Jerusalem artichoke fritters (serves two)
Peel then coarsely grate 400g potatoes and 100g Jerusalem artichokes. Wrap both tightly in a clean tea towel and squeeze out any excess moisture. Tip into a bowl with 2 tbsp plain flour, 1 large egg and 1 tsp natural yogurt, stir, season and mix again. Heat a ½cm depth of vegetable oil in a large, deep non-stick frying pan and fry the mixture by the tablespoonful, pressing down a little and turning once or twice until crisp and cooked through. Transfer to a plate lined with kitchen paper to soak up any excess oil, then put on a baking tray and keep warm in a low oven while you fry the rest. Blitz 1 bunch of mint with 1 bunch of flat-leaf parsley (stalks trimmed), 2 tbsp cider vinegar and 2 tbsp olive oil in a small food processor or with a stick blender until finely chopped, then stir in the juice of ½ lemon, 1 tsp fennel seeds and 1 tbsp capers. Spoon the herb dressing over the fritters, then serve the fritters with more yogurt on the side.
See our Jerasalem artichoke recipes for more inspiration.
Originating in 16th-century Belgium, brussels sprouts are kin to cabbage, boasting a comparable flavour profile with hints of mustard, sweetness, and, according to some, a touch of bitterness. Boiling tends to amplify their bitterness, making stir-frying or roasting the optimal cooking method. Try our brussels sprouts pad Thai for a vegan-friendly way of using leftover Christmas sprouts. Or, for a non-traditional kick to this quintessential Christmas side, try our charred brussels sprouts with yeast extract butter for extra umami flavours. These versatile greens can also be enjoyed raw, finely shredded, and incorporated into vibrant slaws or refreshing salads, such as our brussels sprout slaw.
See more sides in our brussels sprouts recipes.
Optimal for cooking, the tougher outer stalks of celery are easily separated at the base. A peeler efficiently removes any stubborn strings. Conversely, the inner, more tender stalks are perfect for raw consumption. Snap them off, trim the ends, and quickly wash them. Additionally, the leafy tops contribute excellently to salads. Try our celery salad for a speedy lunch option. This celery soup recipe is perfect for this time of year as it’s warming and comforting without being too heavy or rich. But, do reserve the celery leaves to use as a garnish – they have a more delicate flavour than the stems, and also add texture.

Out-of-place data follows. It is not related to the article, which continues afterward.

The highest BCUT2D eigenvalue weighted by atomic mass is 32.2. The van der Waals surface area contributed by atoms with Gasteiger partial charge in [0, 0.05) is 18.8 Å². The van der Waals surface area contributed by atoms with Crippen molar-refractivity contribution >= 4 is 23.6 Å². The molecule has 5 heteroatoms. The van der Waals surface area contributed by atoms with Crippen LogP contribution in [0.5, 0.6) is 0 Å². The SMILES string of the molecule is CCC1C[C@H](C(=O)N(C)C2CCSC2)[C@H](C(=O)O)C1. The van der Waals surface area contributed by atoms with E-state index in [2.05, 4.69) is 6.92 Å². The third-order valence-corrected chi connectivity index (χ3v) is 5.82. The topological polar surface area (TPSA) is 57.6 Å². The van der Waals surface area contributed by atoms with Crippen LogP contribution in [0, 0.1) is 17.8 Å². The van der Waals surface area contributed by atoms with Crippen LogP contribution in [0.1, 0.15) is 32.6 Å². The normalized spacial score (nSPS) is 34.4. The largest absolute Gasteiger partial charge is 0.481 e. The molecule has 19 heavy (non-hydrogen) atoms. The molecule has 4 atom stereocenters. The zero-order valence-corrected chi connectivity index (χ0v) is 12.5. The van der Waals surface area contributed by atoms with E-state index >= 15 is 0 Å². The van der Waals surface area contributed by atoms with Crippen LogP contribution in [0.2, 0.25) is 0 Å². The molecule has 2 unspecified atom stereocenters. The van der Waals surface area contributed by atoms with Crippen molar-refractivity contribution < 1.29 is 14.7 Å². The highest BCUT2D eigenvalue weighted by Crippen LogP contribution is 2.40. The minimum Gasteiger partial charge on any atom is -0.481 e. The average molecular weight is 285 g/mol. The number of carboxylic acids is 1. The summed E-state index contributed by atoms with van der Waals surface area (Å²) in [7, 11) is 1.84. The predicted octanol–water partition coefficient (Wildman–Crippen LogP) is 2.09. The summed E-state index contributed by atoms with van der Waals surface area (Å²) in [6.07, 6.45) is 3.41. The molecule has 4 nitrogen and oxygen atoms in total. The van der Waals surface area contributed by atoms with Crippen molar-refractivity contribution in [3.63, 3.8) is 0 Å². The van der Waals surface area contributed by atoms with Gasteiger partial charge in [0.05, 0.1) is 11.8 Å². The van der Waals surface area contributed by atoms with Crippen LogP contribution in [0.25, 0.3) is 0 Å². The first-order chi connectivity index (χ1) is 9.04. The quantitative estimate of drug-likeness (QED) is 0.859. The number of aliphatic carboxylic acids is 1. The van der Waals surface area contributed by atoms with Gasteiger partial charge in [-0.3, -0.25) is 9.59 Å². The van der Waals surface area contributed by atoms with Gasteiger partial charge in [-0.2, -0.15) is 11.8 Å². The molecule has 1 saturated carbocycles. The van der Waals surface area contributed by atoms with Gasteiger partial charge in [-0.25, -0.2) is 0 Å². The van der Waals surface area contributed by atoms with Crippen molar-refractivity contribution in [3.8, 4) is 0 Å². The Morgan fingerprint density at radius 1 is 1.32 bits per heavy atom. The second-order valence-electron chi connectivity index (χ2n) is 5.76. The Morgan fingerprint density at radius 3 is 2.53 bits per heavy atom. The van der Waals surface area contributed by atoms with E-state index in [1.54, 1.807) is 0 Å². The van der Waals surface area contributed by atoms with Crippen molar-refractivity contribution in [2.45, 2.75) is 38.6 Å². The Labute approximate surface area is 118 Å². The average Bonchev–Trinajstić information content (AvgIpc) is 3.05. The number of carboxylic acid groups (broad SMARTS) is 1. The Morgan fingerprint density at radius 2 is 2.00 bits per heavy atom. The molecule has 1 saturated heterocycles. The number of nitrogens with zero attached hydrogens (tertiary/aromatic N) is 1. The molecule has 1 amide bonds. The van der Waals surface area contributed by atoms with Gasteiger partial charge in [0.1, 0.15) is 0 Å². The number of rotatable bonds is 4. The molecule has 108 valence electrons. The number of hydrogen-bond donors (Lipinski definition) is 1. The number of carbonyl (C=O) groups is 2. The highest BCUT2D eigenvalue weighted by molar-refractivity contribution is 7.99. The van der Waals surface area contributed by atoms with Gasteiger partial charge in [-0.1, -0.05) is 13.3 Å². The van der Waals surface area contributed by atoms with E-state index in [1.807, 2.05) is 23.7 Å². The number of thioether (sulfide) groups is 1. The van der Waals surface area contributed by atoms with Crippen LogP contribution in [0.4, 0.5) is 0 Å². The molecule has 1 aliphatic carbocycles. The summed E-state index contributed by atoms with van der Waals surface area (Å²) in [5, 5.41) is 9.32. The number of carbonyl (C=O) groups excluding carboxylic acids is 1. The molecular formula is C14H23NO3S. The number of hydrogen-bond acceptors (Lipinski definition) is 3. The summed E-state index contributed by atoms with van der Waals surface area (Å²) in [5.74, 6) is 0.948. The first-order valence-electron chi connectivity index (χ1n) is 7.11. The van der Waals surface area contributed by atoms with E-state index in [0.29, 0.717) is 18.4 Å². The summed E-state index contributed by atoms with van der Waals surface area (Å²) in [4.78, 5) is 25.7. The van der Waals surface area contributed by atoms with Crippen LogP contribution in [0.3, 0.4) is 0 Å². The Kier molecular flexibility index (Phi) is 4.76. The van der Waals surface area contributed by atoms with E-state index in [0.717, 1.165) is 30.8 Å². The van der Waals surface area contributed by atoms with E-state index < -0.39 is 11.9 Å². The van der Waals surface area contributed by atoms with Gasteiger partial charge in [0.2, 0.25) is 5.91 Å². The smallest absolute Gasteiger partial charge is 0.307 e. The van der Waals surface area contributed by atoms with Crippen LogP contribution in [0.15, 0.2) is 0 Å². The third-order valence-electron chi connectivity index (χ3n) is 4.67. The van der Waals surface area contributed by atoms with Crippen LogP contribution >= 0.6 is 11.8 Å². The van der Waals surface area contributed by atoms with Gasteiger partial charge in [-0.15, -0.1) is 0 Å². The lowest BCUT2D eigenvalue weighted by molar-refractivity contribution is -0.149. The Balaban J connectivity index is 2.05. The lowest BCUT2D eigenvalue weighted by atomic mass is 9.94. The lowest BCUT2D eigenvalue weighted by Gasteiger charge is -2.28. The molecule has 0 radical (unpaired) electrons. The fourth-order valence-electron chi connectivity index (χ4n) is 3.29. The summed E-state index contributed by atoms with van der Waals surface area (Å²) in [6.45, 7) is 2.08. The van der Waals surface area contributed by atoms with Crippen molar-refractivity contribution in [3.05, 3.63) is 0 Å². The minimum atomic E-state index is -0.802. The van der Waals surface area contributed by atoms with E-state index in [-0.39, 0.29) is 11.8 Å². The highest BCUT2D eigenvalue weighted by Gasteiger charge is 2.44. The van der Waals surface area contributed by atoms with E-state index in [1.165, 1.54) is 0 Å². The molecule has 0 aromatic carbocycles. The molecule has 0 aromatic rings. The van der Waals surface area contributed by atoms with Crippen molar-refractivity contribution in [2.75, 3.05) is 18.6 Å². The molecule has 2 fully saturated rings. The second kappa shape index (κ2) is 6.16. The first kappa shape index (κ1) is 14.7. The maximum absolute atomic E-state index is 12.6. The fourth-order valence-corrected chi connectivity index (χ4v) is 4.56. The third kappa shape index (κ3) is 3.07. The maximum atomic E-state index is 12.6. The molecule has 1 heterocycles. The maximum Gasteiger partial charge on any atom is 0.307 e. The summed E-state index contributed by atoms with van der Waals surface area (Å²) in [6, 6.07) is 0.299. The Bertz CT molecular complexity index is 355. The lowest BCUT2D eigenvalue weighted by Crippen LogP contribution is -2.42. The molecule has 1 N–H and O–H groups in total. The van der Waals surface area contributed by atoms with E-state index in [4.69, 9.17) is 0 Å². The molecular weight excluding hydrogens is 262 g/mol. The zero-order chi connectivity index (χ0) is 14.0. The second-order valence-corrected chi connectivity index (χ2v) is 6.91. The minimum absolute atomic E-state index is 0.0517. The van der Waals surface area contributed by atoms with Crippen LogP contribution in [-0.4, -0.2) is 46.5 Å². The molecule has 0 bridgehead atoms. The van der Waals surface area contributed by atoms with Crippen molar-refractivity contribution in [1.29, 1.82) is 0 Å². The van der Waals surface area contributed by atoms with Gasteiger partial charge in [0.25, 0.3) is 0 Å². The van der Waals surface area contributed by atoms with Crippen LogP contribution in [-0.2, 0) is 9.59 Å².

See our celery recipes for more ideas.
Watercress, a remarkably versatile ingredient, finds its place in myriad recipes. While its exceptional health benefits shine in its raw form, this leafy green can also elevate the flavours, colours and textures of various hot dishes. Experiment with it in our hot-smoked salmon, double cress & potato salad platter – watercress proves it’s not confined to just egg sandwiches! Moreover, it’s a breeze to grow at home or buy for less than 50p. Give our four-ingredient salmon & herb blinis a shot – they’re perfect for a last-minute get-together.
A great way to cook leeks is to blanch them, then char them on the outside. You’ll end up with a great mix of textures, and the sweetness of the inner leaves is balanced by the blackened edges. This burnt leeks on toast with Romesco recipe makes a delicious starter.
Try using leeks in place of onions in your recipes – they’re especially useful when cooking for one, as you can cut off a small piece and leave the rest in the fridge for another day.
Try this hearty veg in our leek recipes.
Browse recipes for, and information on, other ingredients in season in December:
See our seasonal calendar for more inspiration.
Seasonal food dates in December:
2 December – English Breakfast Day
Start your day off right with a hearty portion of English breakfast. Check out our breakfast recipes for more morning options and check out our ultimate makeover full English breakfast for a healthier version of this classic.
5 December – Pig in Blankets Day
Celebrate this delicious side dish, perfect for any Sunday roast or for special occasions such as Christmas. Check out our pigs in blanket recipes for inspiration from twists to good old-fashioned classics.
24 December – Eggnog Day
Kickstart Christmas with a glass of festive eggnog. Make our classic recipe, or try our non-alcoholic and vegan versions.
Other food dates for your diary:
20 December – National Sangria Day
Normally considered to be a summer drink, it turns out that National Sangria Day is in December! Check out our sangria recipes, which are perfect all year round.
Check out more seasonal recipes
What are your favourite ingredients to cook with in December? Leave a comment below…